Evercore: Why an early 2020 ‘iPhone SE2’ should sell like hotcakes

Guess what can’t run iOS 13? Millions of iPhone 6’s that are still in use, says analyst Amit Daryanani.

From a note to clients that landed on my desktop Sunday:

There have been multiple media outlets reporting that AAPL is likely to release a low-end iPhone (SE2) in early 2020. Given a large install base of iPhone 6/6s (we estimate 200M+) and the deployment of iOS 13 (iPhone 6 not compatible) we see potential for a low-end iPhone as a catalyst to drive a healthy replacement cycle for the iPhone 6/6s install base. In addition, we think the lower priced iPhone could help spur demand in emerging countries as well. The expectation is that the new SE will be similar to the 8, with a 4.7’ LCD screen and an A13 chip. We expect this phone to replace the current iPhone 8 (the 8 sells for $449, while the previous SE sold for $349). The low expected price point should help incentivize some users with very outdated models to upgrade as the A13 chip would offer a significant step up in performance vs. an iPhone 6/8 (note, iPhone 6 users cannot upgrade to iOS 13). Net/Net: Apple continues to make changes to the traditional “2-iPhones/year” model, which may drive upside vs. consensus expectations for the remainder of FY19 & into FY20.

Maintains Outperform rating and $247 price target.

My take: The compatibility cut-off for iOS 13 is iPhones older than the iPhone 6s. Wish he’d provided an estimate for how many of those devices are still in use.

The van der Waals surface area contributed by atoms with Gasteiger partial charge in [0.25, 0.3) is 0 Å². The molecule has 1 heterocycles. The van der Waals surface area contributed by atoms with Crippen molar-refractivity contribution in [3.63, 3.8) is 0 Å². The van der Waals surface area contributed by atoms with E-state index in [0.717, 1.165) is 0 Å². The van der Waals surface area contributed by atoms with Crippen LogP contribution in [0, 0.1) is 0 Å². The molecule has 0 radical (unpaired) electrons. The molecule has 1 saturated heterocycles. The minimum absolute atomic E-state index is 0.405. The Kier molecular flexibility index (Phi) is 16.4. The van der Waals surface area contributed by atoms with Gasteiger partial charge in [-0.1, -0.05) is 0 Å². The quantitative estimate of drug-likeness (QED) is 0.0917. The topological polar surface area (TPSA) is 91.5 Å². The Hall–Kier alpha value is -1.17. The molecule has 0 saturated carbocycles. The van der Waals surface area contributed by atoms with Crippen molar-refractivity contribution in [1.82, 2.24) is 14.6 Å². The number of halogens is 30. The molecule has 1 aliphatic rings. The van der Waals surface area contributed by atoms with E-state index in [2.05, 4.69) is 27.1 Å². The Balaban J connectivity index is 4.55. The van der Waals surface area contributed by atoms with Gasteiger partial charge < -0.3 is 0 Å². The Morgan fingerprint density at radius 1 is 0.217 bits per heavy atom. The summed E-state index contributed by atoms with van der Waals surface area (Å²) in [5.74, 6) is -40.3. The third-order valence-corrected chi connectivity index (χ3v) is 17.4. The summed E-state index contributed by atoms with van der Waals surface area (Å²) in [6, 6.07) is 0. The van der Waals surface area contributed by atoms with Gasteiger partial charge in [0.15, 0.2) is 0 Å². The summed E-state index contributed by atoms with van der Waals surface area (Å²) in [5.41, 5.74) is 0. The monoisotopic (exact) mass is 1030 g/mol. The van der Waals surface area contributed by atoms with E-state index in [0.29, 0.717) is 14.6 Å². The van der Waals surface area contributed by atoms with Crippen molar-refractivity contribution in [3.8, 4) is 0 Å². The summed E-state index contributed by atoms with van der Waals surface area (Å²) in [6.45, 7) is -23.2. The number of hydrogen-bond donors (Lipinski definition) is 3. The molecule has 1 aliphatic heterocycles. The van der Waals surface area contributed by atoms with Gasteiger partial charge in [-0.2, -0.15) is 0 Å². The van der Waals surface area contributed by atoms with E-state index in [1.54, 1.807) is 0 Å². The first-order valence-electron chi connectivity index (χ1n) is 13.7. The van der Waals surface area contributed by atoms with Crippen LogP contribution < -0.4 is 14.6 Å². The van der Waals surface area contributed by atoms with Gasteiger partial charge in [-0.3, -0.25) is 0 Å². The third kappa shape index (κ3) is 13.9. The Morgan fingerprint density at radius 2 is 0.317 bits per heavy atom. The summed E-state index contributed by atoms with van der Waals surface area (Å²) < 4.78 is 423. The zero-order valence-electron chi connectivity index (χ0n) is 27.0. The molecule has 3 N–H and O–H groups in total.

8 Comments

  1. Dan Scropos said:
    The newer hardware inside of a legacy handset is noteworthy because this should allow the phone to support all of the services that Apple offers. A legacy price point plus updated hardware should equal an insane amount of units sold.

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    October 15, 2019
  2. Jerry W Doyle said:
    Amit Daryanani does give a figure of 200M+. That is somewhat of a working figure. I assume it does not include significant millions of iPhone units above that number.

    I also think this is another reason that we are seeing good demand in China, too, since many of the battery replacements were in iPhone 6(s). I am one of those who took advantage of the battery replacement for my older iPhone 6 Plus, and I often use my 6Plus as well as my iPhone 5. While I have later editions of newer iPhones I still use my older units (such as my iPhone 6) for activities of exposure to possible harm. Whether it is kayaking, running on the treadmill inside the gym, working on-site where possible damage could occur I use older models during these periods.

    I know many folk who desire for Apple to manufacture a smaller iPhone consistent with the former iPhone SE model. Apple is moving forward with an updated iteration of the SE edition, not so much to fill the demand of individuals who prefer a smaller size form factor, but to leverage an attractive price point for India’s population who has trouble affording the existing iPhone model line-up.